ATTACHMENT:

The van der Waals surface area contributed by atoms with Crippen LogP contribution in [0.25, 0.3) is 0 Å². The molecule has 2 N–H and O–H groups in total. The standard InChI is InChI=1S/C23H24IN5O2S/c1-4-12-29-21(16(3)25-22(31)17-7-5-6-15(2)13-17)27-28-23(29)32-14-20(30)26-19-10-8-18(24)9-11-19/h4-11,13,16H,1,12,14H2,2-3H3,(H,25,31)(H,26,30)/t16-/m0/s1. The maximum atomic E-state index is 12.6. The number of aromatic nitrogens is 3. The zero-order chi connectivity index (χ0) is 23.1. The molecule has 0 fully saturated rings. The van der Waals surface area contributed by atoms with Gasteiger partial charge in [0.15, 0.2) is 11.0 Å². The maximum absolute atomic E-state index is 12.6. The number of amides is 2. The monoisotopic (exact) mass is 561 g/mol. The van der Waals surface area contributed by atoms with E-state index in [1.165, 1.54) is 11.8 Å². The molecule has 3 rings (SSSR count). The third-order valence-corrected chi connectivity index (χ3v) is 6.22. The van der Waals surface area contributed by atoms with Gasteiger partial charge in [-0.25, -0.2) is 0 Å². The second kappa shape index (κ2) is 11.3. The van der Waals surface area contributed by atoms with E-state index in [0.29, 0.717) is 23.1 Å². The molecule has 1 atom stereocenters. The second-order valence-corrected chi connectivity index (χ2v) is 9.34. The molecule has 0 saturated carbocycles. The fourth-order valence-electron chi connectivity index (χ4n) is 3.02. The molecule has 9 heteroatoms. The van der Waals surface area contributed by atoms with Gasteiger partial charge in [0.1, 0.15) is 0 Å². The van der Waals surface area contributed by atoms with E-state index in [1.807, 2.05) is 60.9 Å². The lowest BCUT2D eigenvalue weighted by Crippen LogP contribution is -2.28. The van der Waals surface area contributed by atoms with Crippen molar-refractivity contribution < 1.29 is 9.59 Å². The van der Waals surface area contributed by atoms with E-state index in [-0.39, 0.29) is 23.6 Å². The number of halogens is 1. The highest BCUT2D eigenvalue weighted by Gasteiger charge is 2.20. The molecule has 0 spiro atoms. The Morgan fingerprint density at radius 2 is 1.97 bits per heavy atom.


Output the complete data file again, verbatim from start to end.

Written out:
The van der Waals surface area contributed by atoms with Crippen LogP contribution in [0.25, 0.3) is 0 Å². The molecule has 2 N–H and O–H groups in total. The standard InChI is InChI=1S/C23H24IN5O2S/c1-4-12-29-21(16(3)25-22(31)17-7-5-6-15(2)13-17)27-28-23(29)32-14-20(30)26-19-10-8-18(24)9-11-19/h4-11,13,16H,1,12,14H2,2-3H3,(H,25,31)(H,26,30)/t16-/m0/s1. The maximum atomic E-state index is 12.6. The number of aromatic nitrogens is 3. The zero-order chi connectivity index (χ0) is 23.1. The molecule has 0 fully saturated rings. The van der Waals surface area contributed by atoms with Gasteiger partial charge in [0.15, 0.2) is 11.0 Å². The maximum absolute atomic E-state index is 12.6. The number of amides is 2. The monoisotopic (exact) mass is 561 g/mol. The van der Waals surface area contributed by atoms with E-state index in [1.165, 1.54) is 11.8 Å². The molecule has 3 rings (SSSR count). The third-order valence-corrected chi connectivity index (χ3v) is 6.22. The van der Waals surface area contributed by atoms with Gasteiger partial charge in [-0.25, -0.2) is 0 Å². The second kappa shape index (κ2) is 11.3. The van der Waals surface area contributed by atoms with E-state index in [0.29, 0.717) is 23.1 Å². The molecule has 1 atom stereocenters. The second-order valence-corrected chi connectivity index (χ2v) is 9.34. The molecule has 0 saturated carbocycles. The fourth-order valence-electron chi connectivity index (χ4n) is 3.02. The molecule has 9 heteroatoms. The van der Waals surface area contributed by atoms with Gasteiger partial charge in [0.1, 0.15) is 0 Å². The van der Waals surface area contributed by atoms with E-state index in [1.807, 2.05) is 60.9 Å². The lowest BCUT2D eigenvalue weighted by Crippen LogP contribution is -2.28. The van der Waals surface area contributed by atoms with Crippen molar-refractivity contribution < 1.29 is 9.59 Å². The van der Waals surface area contributed by atoms with E-state index in [-0.39, 0.29) is 23.6 Å². The number of halogens is 1. The highest BCUT2D eigenvalue weighted by Gasteiger charge is 2.20. The molecule has 0 spiro atoms. The Morgan fingerprint density at radius 2 is 1.97 bits per heavy atom.